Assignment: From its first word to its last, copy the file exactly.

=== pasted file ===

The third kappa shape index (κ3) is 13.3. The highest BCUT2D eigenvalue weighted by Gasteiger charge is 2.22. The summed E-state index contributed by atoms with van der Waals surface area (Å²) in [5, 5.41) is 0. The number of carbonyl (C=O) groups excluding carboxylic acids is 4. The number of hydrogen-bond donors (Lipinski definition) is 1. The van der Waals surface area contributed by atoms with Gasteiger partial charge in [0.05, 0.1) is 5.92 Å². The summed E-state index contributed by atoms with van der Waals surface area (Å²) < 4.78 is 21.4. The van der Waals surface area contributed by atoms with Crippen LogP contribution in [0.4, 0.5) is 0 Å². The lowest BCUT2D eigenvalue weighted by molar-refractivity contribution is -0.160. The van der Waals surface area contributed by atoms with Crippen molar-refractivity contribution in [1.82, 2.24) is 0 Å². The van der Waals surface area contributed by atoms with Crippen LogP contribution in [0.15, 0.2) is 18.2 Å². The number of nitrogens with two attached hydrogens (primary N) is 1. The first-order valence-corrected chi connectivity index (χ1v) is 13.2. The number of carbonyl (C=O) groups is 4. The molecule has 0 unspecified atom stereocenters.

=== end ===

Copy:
The third kappa shape index (κ3) is 13.3. The highest BCUT2D eigenvalue weighted by Gasteiger charge is 2.22. The summed E-state index contributed by atoms with van der Waals surface area (Å²) in [5, 5.41) is 0. The number of carbonyl (C=O) groups excluding carboxylic acids is 4. The number of hydrogen-bond donors (Lipinski definition) is 1. The van der Waals surface area contributed by atoms with Gasteiger partial charge in [0.05, 0.1) is 5.92 Å². The summed E-state index contributed by atoms with van der Waals surface area (Å²) < 4.78 is 21.4. The van der Waals surface area contributed by atoms with Crippen LogP contribution in [0.4, 0.5) is 0 Å². The lowest BCUT2D eigenvalue weighted by molar-refractivity contribution is -0.160. The van der Waals surface area contributed by atoms with Crippen molar-refractivity contribution in [1.82, 2.24) is 0 Å². The van der Waals surface area contributed by atoms with Crippen LogP contribution in [0.15, 0.2) is 18.2 Å². The number of nitrogens with two attached hydrogens (primary N) is 1. The first-order valence-corrected chi connectivity index (χ1v) is 13.2. The number of carbonyl (C=O) groups is 4. The molecule has 0 unspecified atom stereocenters.